A paraprofessional filed a lawsuit against her school district after her employment was terminated, alleging that the district had failed to accommodate her disability and discriminated against her in violation of the Americans With Disabilities Act.

The paraprofessional produced evidence to show that she had been assigned to work with special education students at a middle school. Her job duties required her presence in multiple locations in the building throughout the day, performing tasks such as escorting students to the classroom, bathroom and cafeteria. She also performed lunch and bus duty and served as a hall monitor between classes.

One day, she slipped and fell in the hallway at school. She was diagnosed with a sprained back and was required to use a cane. She had difficulty walking up and down the stairs at school and began experiencing persistent pain in her back, neck and legs. She requested an accommodation for her injuries, specifically that her responsibilities be modified so that she would not have to climb stairs as frequently. She also asked to be excused from lunch and bus duties.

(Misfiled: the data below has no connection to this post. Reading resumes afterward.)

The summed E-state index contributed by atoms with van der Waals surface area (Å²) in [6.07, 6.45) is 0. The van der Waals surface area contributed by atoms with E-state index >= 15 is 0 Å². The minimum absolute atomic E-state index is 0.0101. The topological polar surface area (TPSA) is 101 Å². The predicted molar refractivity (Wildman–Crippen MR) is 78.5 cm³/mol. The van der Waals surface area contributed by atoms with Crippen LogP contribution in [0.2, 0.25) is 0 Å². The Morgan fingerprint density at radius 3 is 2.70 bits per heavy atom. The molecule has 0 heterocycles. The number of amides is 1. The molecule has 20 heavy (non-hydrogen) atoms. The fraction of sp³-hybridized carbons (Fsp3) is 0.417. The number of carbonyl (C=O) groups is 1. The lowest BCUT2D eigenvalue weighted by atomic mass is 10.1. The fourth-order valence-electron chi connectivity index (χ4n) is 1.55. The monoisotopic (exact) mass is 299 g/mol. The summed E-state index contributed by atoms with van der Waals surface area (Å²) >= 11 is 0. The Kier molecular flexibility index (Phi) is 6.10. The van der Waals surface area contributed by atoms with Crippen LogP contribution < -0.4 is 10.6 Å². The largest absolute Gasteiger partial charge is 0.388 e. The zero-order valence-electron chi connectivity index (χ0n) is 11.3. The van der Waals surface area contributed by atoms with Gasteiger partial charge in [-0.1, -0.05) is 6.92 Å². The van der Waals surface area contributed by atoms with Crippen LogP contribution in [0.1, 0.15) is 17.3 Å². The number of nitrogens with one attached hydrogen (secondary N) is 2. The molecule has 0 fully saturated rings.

The district initially agreed, but gradually began asking her to perform her normal duties. One day during administration of a standardized test, she was required to go home due to pain she experienced after packing and transporting the test documents and then standing and walking around during the test. She remained on leave through the end of the semester and was terminated at the end of the school year.

A district court found that the school district had not violated the law when it terminated the paraprofessional’s employment, and the court of appeals agreed. An employer’s obligation under the Americans With Disabilities Act is that it must provide a “reasonable accommodation” when an employee has a disability. In this case, the court found that no reasonable accommodation was available, because the school would have had to relieve her of her essential job functions, such as escorting students and performing lunch and bus duty, and assign them to someone else in order to accommodate her requests. An employee with a disability must be able to perform the essential functions of her job.  

The court also found that the paraprofessional's employment had not been terminated as a result of her disability. The evidence produced showed her position had been eliminated due to dropping enrollment and that no one had been hired to replace her. There also was evidence that positions had been cut at other schools. These reasons were not related to her disability and formed a non-discriminatory basis for the termination of her employment.